Josh Reddick said he thinks he tweaked his back racing into the Indians’ bullpen in the top of the fifth inning Sunday to make a catch. But he didn’t start feeling pain until he jogged off the field after the inning.
“Every time my foot would hit the ground, it kind of would sting a little,” Reddick said.
The A’s replaced Reddick with a pinch hitter in the bottom of the fifth – Mark Canha, who wound up getting the walk-off hit in the A’s 2-1 win over Cleveland on Sunday – but were optimistic after the game that Reddick wouldn’t miss more than a game with what was announced as lower back tightness.
Manager Bob Melvin said Reddick likely won’t play in Monday’s series opener against Baltimore and is “day-to-day.”
“We’ll see how he is tomorrow,” Melvin said. “Maybe doubtful tomorrow, but I don’t think enough to where we have to worry about it long-term.”
Reddick also didn’t sound too worried, saying his back already felt better after getting treatment and ice, and that he hopes to play Tuesday.
“Nothing serious,” Reddick said. “Hopefully it’s something that’s just day-to-ay.”
The early exit meant Reddick wasn’t in the dugout for Canha’s hit, and thus did not give Canha the traditional whipped cream pie in the face for his walk-off heroics. A’s catcher Stephen Vogt delivered the pie instead, and Billy Butler and Brett Lawrie doused Canha with a Gatorade shower.
Reddick, along with the entire clubhouse, was upbeat following the win, which allowed the A’s to split their series with Cleveland after losing the first two games while totaling three hits.
“Totally different team, wasn’t it?” Reddick said.
As for Sunday, Reddick said he went back and watched the fifth-inning catch and thought he’d isolated the point where he aggravated the back.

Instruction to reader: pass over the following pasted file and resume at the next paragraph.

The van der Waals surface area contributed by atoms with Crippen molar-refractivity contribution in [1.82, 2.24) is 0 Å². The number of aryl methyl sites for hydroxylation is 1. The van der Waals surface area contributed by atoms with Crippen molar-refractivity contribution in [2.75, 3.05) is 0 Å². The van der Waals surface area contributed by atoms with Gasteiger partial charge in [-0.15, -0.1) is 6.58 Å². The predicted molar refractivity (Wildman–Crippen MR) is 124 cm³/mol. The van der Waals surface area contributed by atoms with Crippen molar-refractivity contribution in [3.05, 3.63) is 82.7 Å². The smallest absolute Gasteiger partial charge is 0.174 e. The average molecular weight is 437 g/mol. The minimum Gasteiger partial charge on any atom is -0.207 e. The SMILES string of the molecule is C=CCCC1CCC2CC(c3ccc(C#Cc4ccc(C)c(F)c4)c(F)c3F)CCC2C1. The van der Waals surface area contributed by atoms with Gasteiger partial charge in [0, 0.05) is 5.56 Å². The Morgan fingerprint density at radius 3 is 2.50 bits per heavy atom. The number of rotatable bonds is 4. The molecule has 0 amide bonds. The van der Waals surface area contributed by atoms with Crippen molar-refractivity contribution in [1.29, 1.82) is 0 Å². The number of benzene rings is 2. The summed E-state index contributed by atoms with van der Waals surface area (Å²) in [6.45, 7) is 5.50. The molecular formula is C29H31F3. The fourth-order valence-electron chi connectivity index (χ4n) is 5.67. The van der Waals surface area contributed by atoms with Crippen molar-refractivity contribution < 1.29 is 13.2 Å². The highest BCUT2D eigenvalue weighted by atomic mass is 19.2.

“From what I gather, it looked like it happened from me avoiding the ballboy, who didn’t move one bit,” Reddick said. “Gotta have a little talk with him.”
▪ Sonny Gray admittedly was not at his best Sunday, which was evident from a first inning in which he walked two batters and gave up a run on a sacrifice fly. At one point in the third, Gray had thrown nearly as many balls as strikes. Yet both in the first and overall, Gray limited the damage and got better later to hold the Indians to one run in seven innings.
“This wasn’t his best-feeling day,” Melvin said. “But that’s what great pitchers do, is they find a way to get it done when they don’t have their best stuff.”
Gray said he had more movement than usual on his pitches, which likely contributed to his control issues. He pitched with runners on in every inning except the seventh, but he induced three double plays – two of them 6-3 double plays nicely turned by shortstop Marcus Semien – and held Cleveland to four hits.
Melvin said he didn’t want to send Gray back out for the eighth inning – based on his having thrown nine innings in his last outing and his control issues Sunday – and Gray said he didn’t argue.